Even small amounts of dehydration can affect both types of sports or exercises.   Tweet This! For example, as little as two percent loss of body mass reflects dehydration that can dramatically reduce one’s time in 5K and 10K performances or even your upper body strength in a weight training workout.

Still, proper fluid intake behaviors can help prevent this and optimize performances, safety and health.

General Hydration Guidelines.

Some general guidelines can be given for fluid and electrolyte intakes and can be found in a brochure free to the public by the American College of Sports Medicine here. It is important to make sure you are hydrated the night before and then on the day of exercise – before, during and after the exercise or recreational time frame.

Caution Not to Overhydrate.

Different than in the past, the importance of replacing water and electrolytes has become part of an active lifestyle with all shapes and sizes of water bottles being used today. However, one must also be knowledgeable that too much water in excess can also be dangerous and even result in death in extreme circumstances.

Overhydrating or drinking too much water can cause a condition called “hypervolemia” which is a medical condition in which too much fluid in the blood from excessive drinking can dilute the electrolytes.  Many times this medical emergency is observed in long distance races where the fear of dehydration and need to drink overshoots the individual’s water loss. Drinking too much water can also result in “hyponatremia” which is a low blood sodium content that can lead to a host of different problems as well. Ultimately, mistakes in managing your hydration levels can lead to less than optimal performances.   Tweet This!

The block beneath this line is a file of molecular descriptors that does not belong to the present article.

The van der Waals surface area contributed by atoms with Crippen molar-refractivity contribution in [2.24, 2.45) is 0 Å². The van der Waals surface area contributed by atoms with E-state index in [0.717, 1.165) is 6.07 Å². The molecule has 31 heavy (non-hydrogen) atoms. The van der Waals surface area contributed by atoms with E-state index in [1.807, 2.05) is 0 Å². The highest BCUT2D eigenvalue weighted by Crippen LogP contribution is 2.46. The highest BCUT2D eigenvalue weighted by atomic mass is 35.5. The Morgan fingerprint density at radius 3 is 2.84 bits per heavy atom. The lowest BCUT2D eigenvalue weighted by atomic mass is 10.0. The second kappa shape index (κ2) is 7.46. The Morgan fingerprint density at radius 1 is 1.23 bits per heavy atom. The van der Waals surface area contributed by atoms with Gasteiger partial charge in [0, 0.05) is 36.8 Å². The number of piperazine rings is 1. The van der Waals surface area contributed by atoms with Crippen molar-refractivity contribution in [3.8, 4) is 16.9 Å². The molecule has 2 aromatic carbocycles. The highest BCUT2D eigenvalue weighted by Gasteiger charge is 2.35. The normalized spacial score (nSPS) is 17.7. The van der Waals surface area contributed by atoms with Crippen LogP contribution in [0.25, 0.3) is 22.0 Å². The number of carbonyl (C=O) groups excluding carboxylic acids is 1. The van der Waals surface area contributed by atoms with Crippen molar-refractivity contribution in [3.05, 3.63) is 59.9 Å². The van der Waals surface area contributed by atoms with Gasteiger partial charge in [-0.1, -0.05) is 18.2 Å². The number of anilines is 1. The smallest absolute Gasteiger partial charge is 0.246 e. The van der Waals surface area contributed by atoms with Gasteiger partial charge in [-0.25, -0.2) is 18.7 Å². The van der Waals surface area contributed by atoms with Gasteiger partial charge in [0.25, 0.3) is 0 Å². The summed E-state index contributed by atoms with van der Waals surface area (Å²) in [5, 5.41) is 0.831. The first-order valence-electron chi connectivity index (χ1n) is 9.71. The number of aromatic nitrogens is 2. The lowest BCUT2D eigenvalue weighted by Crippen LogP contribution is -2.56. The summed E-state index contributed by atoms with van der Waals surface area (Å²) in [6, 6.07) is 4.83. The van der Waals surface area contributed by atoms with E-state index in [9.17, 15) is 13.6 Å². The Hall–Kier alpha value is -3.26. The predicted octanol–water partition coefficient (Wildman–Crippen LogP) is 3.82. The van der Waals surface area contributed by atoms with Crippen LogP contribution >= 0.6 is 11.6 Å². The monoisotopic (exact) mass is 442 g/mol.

Exercising and having fun in gaining improved fitness or enjoying recreational activities is an important part of an active lifestyle. Understanding how to properly hydrate yourself and your family is vital for safe, and effective exercise performances.   Tweet This! Whether in a weight room or gym, out on a beautiful golf course or a challenging trail mountain biking, making sure your body is properly hydrated is part of optimizing your fitness experience.

Sports Advisory Council Members are compensated for their role on the AdvoCare Sports Advisory Council


Kraemer, W.J. Fleck, S.J. and Deschenes, M.R. Chapter 10: Fluid and Electrolyte Challenges IN: Exercise  In:  Exercise Physiology: Integrating Theory and Applications, 2nd Edition, Walters Kluwer/Lippincott, Williams & Wilkins, Philadelphia, PA, 2016.

McDermott, B.P., Anderson, SA, Armstrong, L.E. et al.  National Athletic Trainers’ Association Position Statement: Fluid Replacement for the Physically Active, Journal of Athletic Training; 52(9):877–895, 2017.

William Kraemer Ph.D., FACSM, FNSCA, FISSN, FACN
Professor of Human Sciences at Ohio State University
  • More than 450 peer-reviewed scientific manuscripts related to sports medicine, exercise, sports science and sports nutrition
  • Over 100 book chapters, author of ten books